Let us not forget:

    Torture: Obama has continuously whitewashed it and suppressed all investigation here and abroad.

    Illegal wiretapping: Obama not interested, or perhaps now actively involved.

    Politicization of the Justice Department: Look forward not back, no investigation or prosections here.

    Wall Street Piracy: Obama says ‘Nothing to see here.’

    Bankster Fraud: Nothing to see here either.

    Governmwent Whistleblowers: Hang ’em high!, says BO.

    If we exact no penalty, then we condone the offense. That is why Obama should not be rewarded with another term. The best thing he could do for the country is pull an LBJ, announce he will not seek another term. But he won’t, because again, he is as unprincipled as he is incompetent.

  32. @Don (8/3, 8:21 am) Thanks for your reply. Yep, we agree. The question for progressives then becomes (if we’re talking about the 2012 election) whether to vote and if so, who to vote for.

    1) Whether to vote: If progressives get behind, say, the Green Party nominee, then the progressive and centrist votes are split and chances for a conservative to get elected increase significanly. If progressives don’t vote, the electorate moves further to the right, and so does Obama in a quest to get enough votes to get reelected. If there are progressives who think the progressive cause would be advanced better under a President Bachmann, Perry or Romney, they should make that case. (I haven’t heard it yet.)

    2) Who to vote for: I’m still partial to the formulation used by the late, great Molly Ivins: Primaries are for voting with your heart; general elections are for voting with your head. If the souls of Fredrick Douglass, Mother Jones, Walter Reuther, Elizabeth Cady Stanon, Barbara Jordan, FDR, LBJ and all three Kennedys were reincarnated into one body and running against Obama for the Democratic nomination, I might vote for him/her/them. But if Obama’s the Democratic nominee come next November, I have yet to hear the argument that would persuade me not to vote for him. (Though I’m all ears if someone wants to make it.)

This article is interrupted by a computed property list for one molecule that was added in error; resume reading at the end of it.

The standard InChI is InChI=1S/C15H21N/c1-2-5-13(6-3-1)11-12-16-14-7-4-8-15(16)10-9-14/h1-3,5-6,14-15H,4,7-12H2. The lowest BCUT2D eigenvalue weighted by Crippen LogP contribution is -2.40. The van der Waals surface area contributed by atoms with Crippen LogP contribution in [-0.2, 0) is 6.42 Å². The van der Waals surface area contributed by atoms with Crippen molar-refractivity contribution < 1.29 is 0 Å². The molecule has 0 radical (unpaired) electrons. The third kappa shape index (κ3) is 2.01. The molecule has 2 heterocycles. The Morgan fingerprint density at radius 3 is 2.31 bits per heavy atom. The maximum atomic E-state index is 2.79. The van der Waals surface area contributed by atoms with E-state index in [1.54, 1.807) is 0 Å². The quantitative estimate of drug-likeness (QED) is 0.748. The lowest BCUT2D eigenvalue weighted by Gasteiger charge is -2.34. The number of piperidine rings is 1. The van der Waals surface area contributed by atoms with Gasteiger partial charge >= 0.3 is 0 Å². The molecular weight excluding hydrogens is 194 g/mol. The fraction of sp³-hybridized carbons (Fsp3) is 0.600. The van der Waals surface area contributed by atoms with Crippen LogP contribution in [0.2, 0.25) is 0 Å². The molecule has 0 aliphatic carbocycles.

If, on the other hand, progressives turn out in such massive numbers next November that not only is Obama reelected but that Democrats retake the House and (against all odds) hold onto the Senate, then we stand a chance of having the 113th Congress look more like the 111th Congress (which was the most productive and progressive session in 35 years).

  33. @kalkaino (8/3, 8:37 am) The way senior organizers at Gamaliel (where Obama worked as a young organizer for a few years) talk about it is “the world as it is” v. “the world as it should be”. And sometimes in “the world as it is”, your options are bad v. worse. What do you do in that situation? That’s the question. If, as seems likely, next November Obama is on the ballot against (pick one) Bachmann/Perry/Romney, who do you do? What do progressives do? And why?

  34. Massappeal, I don’t see myself not voting. I’ll vote the way I always do: the best of the available choices. Obama and the other Republican having been crossed off the list, it’ll be a third-party candidate. If that candidate gets 100 votes and Obama loses Iowa by 99 votes, well, that is how you get attention from politicians. That is “the world as it is.”

  35. @Don (8/3, 9:05 am) Hey, we all have to live with our own choices. Speaking just for myself, I’m grateful I’m not one of the folks in Florida who voted for Nader instead of Gore 11 years ago. Or those who didn’t vote for Humphrey in 1968 because he wasn’t liberal enough.

    In fact, the memory of those two elections and their consequences is a not-insignificant factor in my own calculations about voting.